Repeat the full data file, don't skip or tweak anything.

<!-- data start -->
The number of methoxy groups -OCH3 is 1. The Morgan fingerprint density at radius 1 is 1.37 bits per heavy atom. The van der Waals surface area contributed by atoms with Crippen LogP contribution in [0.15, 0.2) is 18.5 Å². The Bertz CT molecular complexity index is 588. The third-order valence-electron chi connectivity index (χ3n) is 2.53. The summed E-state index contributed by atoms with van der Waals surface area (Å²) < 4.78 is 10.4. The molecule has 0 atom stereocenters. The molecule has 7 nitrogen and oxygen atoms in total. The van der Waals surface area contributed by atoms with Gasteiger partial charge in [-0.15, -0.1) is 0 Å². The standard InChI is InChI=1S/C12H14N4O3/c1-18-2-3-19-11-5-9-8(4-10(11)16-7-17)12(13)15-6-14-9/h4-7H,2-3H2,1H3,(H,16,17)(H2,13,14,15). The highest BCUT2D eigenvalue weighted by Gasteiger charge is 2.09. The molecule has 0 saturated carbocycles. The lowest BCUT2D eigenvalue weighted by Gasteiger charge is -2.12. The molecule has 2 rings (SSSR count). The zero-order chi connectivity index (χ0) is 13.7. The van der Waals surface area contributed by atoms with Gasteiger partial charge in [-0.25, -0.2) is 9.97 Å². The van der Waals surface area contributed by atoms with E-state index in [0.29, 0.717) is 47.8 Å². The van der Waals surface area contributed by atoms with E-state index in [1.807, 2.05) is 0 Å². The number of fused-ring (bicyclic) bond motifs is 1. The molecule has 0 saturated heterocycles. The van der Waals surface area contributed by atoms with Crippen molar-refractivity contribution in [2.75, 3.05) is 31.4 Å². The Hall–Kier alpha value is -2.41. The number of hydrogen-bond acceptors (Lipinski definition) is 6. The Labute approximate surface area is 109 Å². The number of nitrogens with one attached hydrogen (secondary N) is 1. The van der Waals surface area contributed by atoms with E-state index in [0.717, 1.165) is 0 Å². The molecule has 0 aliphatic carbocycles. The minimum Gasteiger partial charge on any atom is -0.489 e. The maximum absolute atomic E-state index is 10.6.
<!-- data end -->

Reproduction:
The number of methoxy groups -OCH3 is 1. The Morgan fingerprint density at radius 1 is 1.37 bits per heavy atom. The van der Waals surface area contributed by atoms with Crippen LogP contribution in [0.15, 0.2) is 18.5 Å². The Bertz CT molecular complexity index is 588. The third-order valence-electron chi connectivity index (χ3n) is 2.53. The summed E-state index contributed by atoms with van der Waals surface area (Å²) < 4.78 is 10.4. The molecule has 0 atom stereocenters. The molecule has 7 nitrogen and oxygen atoms in total. The van der Waals surface area contributed by atoms with Gasteiger partial charge in [-0.15, -0.1) is 0 Å². The standard InChI is InChI=1S/C12H14N4O3/c1-18-2-3-19-11-5-9-8(4-10(11)16-7-17)12(13)15-6-14-9/h4-7H,2-3H2,1H3,(H,16,17)(H2,13,14,15). The highest BCUT2D eigenvalue weighted by Gasteiger charge is 2.09. The molecule has 0 saturated carbocycles. The lowest BCUT2D eigenvalue weighted by Gasteiger charge is -2.12. The molecule has 2 rings (SSSR count). The zero-order chi connectivity index (χ0) is 13.7. The van der Waals surface area contributed by atoms with Gasteiger partial charge in [-0.25, -0.2) is 9.97 Å². The van der Waals surface area contributed by atoms with E-state index in [0.29, 0.717) is 47.8 Å². The van der Waals surface area contributed by atoms with E-state index in [1.807, 2.05) is 0 Å². The number of fused-ring (bicyclic) bond motifs is 1. The molecule has 0 saturated heterocycles. The van der Waals surface area contributed by atoms with Crippen molar-refractivity contribution in [2.75, 3.05) is 31.4 Å². The Hall–Kier alpha value is -2.41. The number of hydrogen-bond acceptors (Lipinski definition) is 6. The Labute approximate surface area is 109 Å². The number of nitrogens with one attached hydrogen (secondary N) is 1. The van der Waals surface area contributed by atoms with E-state index in [0.717, 1.165) is 0 Å². The molecule has 0 aliphatic carbocycles. The minimum Gasteiger partial charge on any atom is -0.489 e. The maximum absolute atomic E-state index is 10.6.